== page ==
Would that Michael would do the same.

Anonymous said...

I'm a little reluctant to comment more after my last long post (anyone getting sick of me yet?), but this is about the word "atheism." (Yay! No chemical stuff!)

"Atheist" is such an emotionally charged word for many Christians, so much so that I still have trouble adopting it for myself, though technically I qualify as one.

"Atheist" simply means "not a theist."

That's all.

But I was raised with the idea that "atheist" meant "someone who believes that there is no God," which would actually be "antitheist."

So initially, after my own crisis of faith (and if anyone's interested, I'll describe it at some point if you like), I identified myself as "agnostic," which I took to be someone who doesn't know one way or the other---which is the connotation I was raised with, one which was much closer to my philosophy.

Then I was sharply corrected once in a discussion when I said, in effect, "I'm an agnostic, not an atheist," so I went off to research the words, and then found, to my discomfort, that the original idea of agnosticism (from Huxley) was the stance that not only was nothing known about God, but that nothing could be known about God.

That seemed like a stretch for me as well. I didn't know enough to assert that there was no God, but I also didn't know that, if there were a God, we couldn't ever find out. (I mean, geez, what if some archaeologist found his phone number on the back of a rock someday?)

Someone suggested the term "hard atheism" (for antitheism) and "soft atheism" (for atheism), but I rejected that as well---"soft" had an unfortunate connotation, given my convictions on the matter.

Eventually, I heard the phrase "empirical agnostic," and that fitted my sensibilities perfectly. I view the term as indicating that I believe that nobody really knows anything about God, but that I'm open to evidence---and that's exactly right.

"Objective atheist" might be a better term, but I still find some reluctance within myself to adopt the word "atheism" as my proclaimed stance. It's a purely emotional hesitation, though.

Anonymous said...

(Gawd, it's that Mcglk guy again?)

Look, this was an interesting post, with several elements to it, and I felt like responding. This time, it's about the film.

I'm feeling some unwarranted emotional attachment to the idea of you filming it in your house, Julia, and I have a minor and modest suggestion for your consideration.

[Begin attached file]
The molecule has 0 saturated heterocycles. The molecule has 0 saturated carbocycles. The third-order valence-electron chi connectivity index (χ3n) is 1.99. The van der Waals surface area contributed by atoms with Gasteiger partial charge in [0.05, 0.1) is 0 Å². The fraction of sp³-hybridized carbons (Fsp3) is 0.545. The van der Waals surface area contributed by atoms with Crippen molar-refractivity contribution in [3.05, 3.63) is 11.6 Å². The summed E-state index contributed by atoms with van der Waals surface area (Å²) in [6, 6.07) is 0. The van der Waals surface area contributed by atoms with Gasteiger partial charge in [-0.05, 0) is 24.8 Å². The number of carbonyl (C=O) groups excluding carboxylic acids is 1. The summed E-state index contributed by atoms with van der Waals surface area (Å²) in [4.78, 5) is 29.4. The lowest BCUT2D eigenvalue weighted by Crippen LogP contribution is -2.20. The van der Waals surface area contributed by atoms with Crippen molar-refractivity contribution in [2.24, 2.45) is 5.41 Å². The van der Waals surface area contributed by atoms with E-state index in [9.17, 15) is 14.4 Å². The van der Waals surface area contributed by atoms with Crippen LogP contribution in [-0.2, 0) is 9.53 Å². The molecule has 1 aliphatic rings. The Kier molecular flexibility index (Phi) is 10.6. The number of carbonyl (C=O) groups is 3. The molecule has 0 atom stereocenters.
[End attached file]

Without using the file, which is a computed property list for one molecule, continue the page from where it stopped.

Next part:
What if you dressed up a small portion of the house as a schoolroom? You could walk towards it when you're introducing the second act, putting your hair up (or somesuch---I think you have short hair at the moment), putting on a pair of glasses, and approaching a whiteboard (with all the school things around it---the strip of cursive letters over the whiteboard, for example). Then you have the option of emphasizing some point or another with diagrams, numbers, big circles, whatever, and build the actions into your enthusiasm. Could add that sense of drama, while still keeping your costs down.

Of course, never having managed to get involved in film the way I would have liked to, I have no idea if this would work in a cinematographic sense. (In fact, I don't know yet if "cinematographic" is even a word---I should go look it up before I post this.) But it was an idea, and I kind of liked it, so it's yours if you want it. :)

(Yay! It's a word!)

Anonymous said...

Where did everything come from?

Either the universe, and later life, just appeared out of nothing---or else God did (and then went on to create the rest).

I don't have proof of either.

But to explain that "God always was and always will be" does nothing to answer the question of where and how it all started. At least science is still trying to answer the ultimate question.

Sheldon said...

Mcglk:

You're gonna give yourself carpal tunnel syndrome, dude! Go sit in a hot bath, light a candle, play some Enya, and think good thoughts.

You've done enough work for one day. : )

And David:

My remarks NEVER fall a bit short, so you take that back!

ShellyD said...

Julia, have you ever seen the movie The Magdalene Sisters? The Vatican denounced it, and it's easy to see why. What really struck me is that one character who (spoiler) ends up in an asylum is much more sane, or at least more honest, than the rest. The fact that these institutions really existed is just horrifying.

I forgot my point, but anyway it's a powerful (if depressing) movie about one dark chapter in Church history.

Anonymous said...

mcglk,
Wow! Great read! Just curious, are you on vacation this week? How do you find time write so much or do you just type really really fast? Maybe I'm just jealous... Again, great read!

Anonymous said...

No, I'm at work. I just started that post at 10am. It took three and a half hours to type that in, which I did mostly when I was in the middle of phone calls, file transfers, lunch, and waiting on other people.

The weird thing is that I still got a lot done today. In fact, I was more productive today than most days.

That's just wrong. :)

Anonymous said...

I would have thought by now that somebody (a thiest), somewhere, would have posted a "response" to "Letting go of God" on the web. I've just spent about 15 minutes searching for one, and can't find it.

So, are the religious folks not aware of LGoG? Or do they just not care? Or can't they find something in it that's wrong (some interpretation ot the bible, for instance)? Or maybe they are all in such awe after listening that they can't respond.